Solving financial fraud challenges with a fraud prevention hub

Ilian Alejandro from Plus YOU shares how a financial fraud prevention hub allows connecting the entire system to jointly solve cybersecurity challenges.

What is currently happening in the financial crime and fraud space?

The mandatory isolation and social distancing of COVID-19 resulted in major changes in customers’ and organizations’ behavior and activities, both financial and commercial. The digital economy experienced a significant growth that led to the generation and acceleration of the supply of digital products and services. This rise of increased online transactions increased the security risks of the digital economy, given its increased exposure to cyber threats.

Even before the pandemic, the decade of 2010/2020 was already shaping up to be one of digital banking transformation. COVID-19 accelerated this process and even changed the behavior of customers leading them to consider the use of new technological tools where the trend of accessing digital channels and payments to perform transactions in real-time, is oriented and facilitated using smart devices.

From the above, financial institutions must or have had to adjust and respond to the additional needs of their customers. In terms of fraud prevention, organizations must update and improve their monitoring processes to identify, alert, and stop risk conditions in real-time. They need to do this all while balancing anti-fraud controls, the optimization of operational efficiency, and offering a better user experience, providing the customer with a multichannel interaction with capabilities to self-manage their products and services, resulting in a much more fluid experience with less friction.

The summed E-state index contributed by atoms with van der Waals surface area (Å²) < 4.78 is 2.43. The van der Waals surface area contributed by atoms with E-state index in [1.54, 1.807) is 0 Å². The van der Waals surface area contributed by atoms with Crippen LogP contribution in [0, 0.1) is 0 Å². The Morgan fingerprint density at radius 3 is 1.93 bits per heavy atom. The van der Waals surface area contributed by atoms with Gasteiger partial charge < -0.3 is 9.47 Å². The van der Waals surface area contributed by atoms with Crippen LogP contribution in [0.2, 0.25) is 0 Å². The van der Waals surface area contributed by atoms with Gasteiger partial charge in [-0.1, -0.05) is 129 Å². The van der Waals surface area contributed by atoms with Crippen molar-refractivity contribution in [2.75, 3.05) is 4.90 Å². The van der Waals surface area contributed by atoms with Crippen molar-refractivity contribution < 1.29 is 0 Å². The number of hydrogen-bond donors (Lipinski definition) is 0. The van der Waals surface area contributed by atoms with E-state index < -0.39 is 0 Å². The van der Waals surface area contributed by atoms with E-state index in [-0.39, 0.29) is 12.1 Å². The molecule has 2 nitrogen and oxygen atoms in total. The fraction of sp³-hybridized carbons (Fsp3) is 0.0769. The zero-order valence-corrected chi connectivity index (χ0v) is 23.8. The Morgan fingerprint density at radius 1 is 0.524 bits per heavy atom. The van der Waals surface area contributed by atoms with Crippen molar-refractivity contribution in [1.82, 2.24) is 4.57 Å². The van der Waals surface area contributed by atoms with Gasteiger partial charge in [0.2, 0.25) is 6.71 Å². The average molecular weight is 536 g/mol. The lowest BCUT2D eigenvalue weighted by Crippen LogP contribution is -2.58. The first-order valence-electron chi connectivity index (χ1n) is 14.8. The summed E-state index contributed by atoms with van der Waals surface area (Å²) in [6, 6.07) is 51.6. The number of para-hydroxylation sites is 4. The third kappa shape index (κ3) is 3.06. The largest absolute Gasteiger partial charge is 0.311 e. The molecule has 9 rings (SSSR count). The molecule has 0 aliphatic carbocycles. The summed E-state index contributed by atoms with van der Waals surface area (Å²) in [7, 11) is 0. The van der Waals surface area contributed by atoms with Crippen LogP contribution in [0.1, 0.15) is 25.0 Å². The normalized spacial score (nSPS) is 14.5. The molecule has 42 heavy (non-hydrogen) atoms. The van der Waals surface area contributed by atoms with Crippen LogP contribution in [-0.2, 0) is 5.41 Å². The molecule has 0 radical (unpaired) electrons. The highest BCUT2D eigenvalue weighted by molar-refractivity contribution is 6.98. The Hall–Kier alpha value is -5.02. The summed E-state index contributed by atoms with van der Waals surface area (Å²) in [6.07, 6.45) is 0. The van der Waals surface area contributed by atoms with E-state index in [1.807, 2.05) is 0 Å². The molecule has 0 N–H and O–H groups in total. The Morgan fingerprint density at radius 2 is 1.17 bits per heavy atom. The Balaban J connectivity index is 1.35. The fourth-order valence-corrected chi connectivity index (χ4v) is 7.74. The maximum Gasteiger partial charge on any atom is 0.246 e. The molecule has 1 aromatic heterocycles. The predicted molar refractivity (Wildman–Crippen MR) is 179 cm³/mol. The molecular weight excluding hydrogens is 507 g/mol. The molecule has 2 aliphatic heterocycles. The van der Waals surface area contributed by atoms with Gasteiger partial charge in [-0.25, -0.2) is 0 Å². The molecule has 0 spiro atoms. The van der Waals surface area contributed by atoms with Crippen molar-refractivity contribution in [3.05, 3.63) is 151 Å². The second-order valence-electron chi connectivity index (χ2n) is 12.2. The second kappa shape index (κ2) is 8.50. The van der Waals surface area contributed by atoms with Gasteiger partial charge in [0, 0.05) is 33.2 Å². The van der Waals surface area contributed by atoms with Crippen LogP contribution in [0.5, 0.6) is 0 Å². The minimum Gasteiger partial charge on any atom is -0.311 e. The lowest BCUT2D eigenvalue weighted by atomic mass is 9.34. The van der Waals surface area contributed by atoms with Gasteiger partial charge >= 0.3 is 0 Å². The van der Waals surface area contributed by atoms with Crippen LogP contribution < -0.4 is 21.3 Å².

We are not winning the war and criminals are getting smarter

Cyber-attacks in digital banking and fraud methodologies, in general, have increased both in number and level of sophistication. One of the biggest challenges and where we are gaining ground as a company is in the growth of the control of different attack vectors, among which stand out:

  • Synthetic Identity – the creation of false identities by combining real information of one or more persons with falsified data.

  • Account Takeover – a fraudster fraudulently gains access to a genuine customer’s account to take control of it.

  • Social Engineering Techniques – tricking people into giving up their personal information such as passwords, bank details, or allowing access to a computer to inadvertently install malicious software. To perform social engineering fraudsters frequently use phishing, vishing, CEO phishing, spear phishing, etc.

  • Business Email Compromise – this method aims to hijack and control business accounts that cybercriminals can use to intercept or redirect financial transactions.

  • Banking Malware and Trojans – this point has higher levels of sophistication. It employs any type of malicious software that tries to infect a computer or mobile device.